top of page

What do older Australian's really want?

Updated: Oct 20, 2022

Recent research from the Royal Commission into Aged Care Quality and Safety has found that Australians of all ages would prefer to receive assistance at home so they can live independently for longer during their retirement years rather than enter an aged care facility.

Photo by Dominik Lange on Unsplash

Furthermore, the research highlights that the lack of community awareness around the aged care sector has resulted in the Government not fixing obvious problems in the industry.

Commissioners, Tony Pagone QC and Lynelle Briggs AO, say this research confirms that Australia needs to have major reform to the aged care sector to meet the wishes and expectations of the community.

"Australians want the Government and community to assist older people to live well in their own homes for as long as possible. The Royal Commission has been investigating how to achieve that," state the Commissioners. This research includes a national survey of over 10,000 adults asking for their views on older age and the aged care sector. This research was undertaken by market research company, Roy Morgan from October 2019 to January 2020.

Another research company involved was Ipsos, who did a large study with 35 focus groups and 30 in-depth interviews, from July to September 2019. These results were presented in Research Paper 4,What Australians think of Ageing and Aged Care, and Research Paper 5, They look after you, you look after the: Community attitudes to ageing and aged care.

The studies were positive in the sense that almost all surveyed participants said they value older people and want them to receive support and care when they need it. Older participants said they enjoyed living independently and led happy, healthy, active lives. In most cases, and they were making lifestyle choices to keep themselves independent for as long as possible, which included exercise.

Research shows that numerous older people needed support to continue living independently through help with shopping, cooking, cleaning and attending medical appointments. Older people prefer to receive help from people they know, however, aged care services are mostly provided through paid help. Receiving support from family or friends is common among older people with non-English speaking backgrounds. People who want to receive paid help from aged care providers tend to be individuals who have high care needs, like dressing, using the bathroom or nursing care, and don't want to ask their family for that type of personal assistance.

Out of the research, only 25 percent of older people preferred to live in a facility if they required care. However, there was a strong preference from people of all ages to remain in their home even if they required extra support or care. For people who have experienced prejudice or trauma from institutions, they are less inclined to want to enter aged care facilities, and have more worry around entering a nursing home. This group includes gay, lesbian, bisexual, transgender, and intersex people (LGBTI), homeless people, care leavers or parents who experienced forced adoption, young people with disabilities, or people with special health needs.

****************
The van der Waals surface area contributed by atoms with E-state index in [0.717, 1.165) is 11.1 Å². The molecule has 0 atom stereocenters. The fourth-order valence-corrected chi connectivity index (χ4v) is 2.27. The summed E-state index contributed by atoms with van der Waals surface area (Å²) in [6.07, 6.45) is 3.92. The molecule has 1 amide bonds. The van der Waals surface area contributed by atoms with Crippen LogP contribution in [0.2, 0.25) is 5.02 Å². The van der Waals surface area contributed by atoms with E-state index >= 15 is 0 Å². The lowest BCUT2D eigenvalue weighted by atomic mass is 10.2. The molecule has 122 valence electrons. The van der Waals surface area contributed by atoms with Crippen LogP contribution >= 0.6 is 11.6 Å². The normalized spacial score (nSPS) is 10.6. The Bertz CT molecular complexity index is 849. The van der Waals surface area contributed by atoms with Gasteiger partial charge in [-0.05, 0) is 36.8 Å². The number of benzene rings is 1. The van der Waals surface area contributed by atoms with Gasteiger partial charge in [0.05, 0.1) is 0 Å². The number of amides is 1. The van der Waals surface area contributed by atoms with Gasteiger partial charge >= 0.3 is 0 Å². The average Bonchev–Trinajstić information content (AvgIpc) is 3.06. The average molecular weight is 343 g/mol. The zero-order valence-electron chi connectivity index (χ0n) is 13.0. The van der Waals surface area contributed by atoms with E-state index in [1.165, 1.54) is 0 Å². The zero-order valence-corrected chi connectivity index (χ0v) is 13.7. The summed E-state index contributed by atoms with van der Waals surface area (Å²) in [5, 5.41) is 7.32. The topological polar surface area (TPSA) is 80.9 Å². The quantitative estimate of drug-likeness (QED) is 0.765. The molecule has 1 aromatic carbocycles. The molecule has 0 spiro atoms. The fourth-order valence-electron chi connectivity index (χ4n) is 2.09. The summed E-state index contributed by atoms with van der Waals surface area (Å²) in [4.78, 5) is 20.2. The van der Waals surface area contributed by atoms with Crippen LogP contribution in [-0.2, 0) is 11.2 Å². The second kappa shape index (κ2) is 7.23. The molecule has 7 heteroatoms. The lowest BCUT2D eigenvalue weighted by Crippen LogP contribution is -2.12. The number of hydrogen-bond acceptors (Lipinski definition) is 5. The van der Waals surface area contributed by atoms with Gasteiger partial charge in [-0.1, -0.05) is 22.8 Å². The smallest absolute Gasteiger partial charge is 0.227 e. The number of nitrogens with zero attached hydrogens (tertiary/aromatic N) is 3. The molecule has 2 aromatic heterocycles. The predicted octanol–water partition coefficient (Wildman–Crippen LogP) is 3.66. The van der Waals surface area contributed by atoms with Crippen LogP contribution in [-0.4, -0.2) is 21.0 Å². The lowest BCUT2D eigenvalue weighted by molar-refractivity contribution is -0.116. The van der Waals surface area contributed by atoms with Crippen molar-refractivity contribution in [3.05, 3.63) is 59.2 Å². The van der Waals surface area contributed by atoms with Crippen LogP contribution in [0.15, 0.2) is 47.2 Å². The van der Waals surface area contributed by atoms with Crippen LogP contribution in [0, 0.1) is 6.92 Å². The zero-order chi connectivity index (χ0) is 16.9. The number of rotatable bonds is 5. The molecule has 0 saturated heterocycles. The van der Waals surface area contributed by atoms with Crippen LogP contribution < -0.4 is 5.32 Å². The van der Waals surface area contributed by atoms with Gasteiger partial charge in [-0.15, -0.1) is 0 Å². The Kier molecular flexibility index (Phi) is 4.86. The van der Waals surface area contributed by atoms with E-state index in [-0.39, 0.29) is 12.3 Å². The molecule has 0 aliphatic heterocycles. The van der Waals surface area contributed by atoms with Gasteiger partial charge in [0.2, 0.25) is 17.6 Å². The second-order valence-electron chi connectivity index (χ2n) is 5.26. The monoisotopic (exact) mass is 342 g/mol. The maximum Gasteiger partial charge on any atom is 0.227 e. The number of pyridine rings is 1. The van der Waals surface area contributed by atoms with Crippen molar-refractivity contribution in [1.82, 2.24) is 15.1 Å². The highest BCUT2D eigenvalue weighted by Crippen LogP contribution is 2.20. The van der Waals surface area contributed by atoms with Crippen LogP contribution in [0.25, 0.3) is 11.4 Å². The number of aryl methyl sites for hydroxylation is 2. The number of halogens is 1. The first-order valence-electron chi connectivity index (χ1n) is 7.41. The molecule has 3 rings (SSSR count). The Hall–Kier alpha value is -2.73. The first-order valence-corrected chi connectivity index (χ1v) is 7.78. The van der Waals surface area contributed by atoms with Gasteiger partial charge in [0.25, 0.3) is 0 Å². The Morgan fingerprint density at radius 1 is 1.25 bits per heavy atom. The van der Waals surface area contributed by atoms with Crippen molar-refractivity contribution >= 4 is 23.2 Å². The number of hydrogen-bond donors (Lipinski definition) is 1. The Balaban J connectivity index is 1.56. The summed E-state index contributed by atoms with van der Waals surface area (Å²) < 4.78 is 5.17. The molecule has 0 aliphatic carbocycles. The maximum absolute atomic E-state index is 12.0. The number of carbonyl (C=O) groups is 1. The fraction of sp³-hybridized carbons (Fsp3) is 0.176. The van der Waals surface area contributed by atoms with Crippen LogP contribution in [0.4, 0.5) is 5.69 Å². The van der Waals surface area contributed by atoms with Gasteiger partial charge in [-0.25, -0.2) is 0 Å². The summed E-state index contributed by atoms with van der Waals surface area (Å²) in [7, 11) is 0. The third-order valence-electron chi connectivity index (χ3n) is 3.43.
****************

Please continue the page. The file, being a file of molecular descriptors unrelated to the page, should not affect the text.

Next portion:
The survey also highlights that young people with disability living in residential aged care facilities are very critical of the care they receive. Perception of aged care among adults are largely negative, with around 84 percent of adults saying they have visited a residential aged care facility. They perceive the residents as lonely, having no control over their lives, and are not happy, but do have access to care and are safe in comfortable accommodation. However, results were divided around whether the community believed residents received the help they required for daily activities, whether they were respected and if there were enough activities for residents.

The survey also showed a huge lack of understanding around many aspects of the aged care system among Australians. Around nine percent of people knew about My Aged Care and only four percent knew about the Aged Care Quality and Safety Commission. It also showed that people had little knowledge around how the Government spends money on the aged care sector annually. Research points to the lack of community awareness about the aged care system explaining why the Government has been negligent towards fixing major and obvious problems within the sector.

It also reiterated the 20 major Government inquiries over the past two decades have amounted to no changes in the sector with recommendations largely ignored. To view other research papers from the Royal Commission, head to their website. These research papers were prepared for the Royal Commission and the public. Any views expressed in the papers are not necessarily the views of the Commissioners.

by Liz Alderslade

144 views0 comments

Recent Posts

See All



"Leesa from Home and Happy was great.  She took the time to understand what I needed and it wasn't long before we had a working solution in place.  Now when I call mum we can both see and hear each other, and mum doesn't need to lift a finger to take the call.

Sarah from NSW

" We need to keep a closer eye on Mum and Dad these days, but we didn't want to overwhelm them with lots of smart home devices.  So we're starting with a video doorbell.  Even though I live 3 hours drive away I'll be able to keep an eye out for any security concerns.  Home and Happy have made the whole process hassle and stress-free."

Ian from NSW

"It's been great working with Home and Happy.  I'm now able to manage mum's carers coming and going multiple times a day, without needing to be there. The peace of mind is priceless."

Jacquline from NSW

bottom of page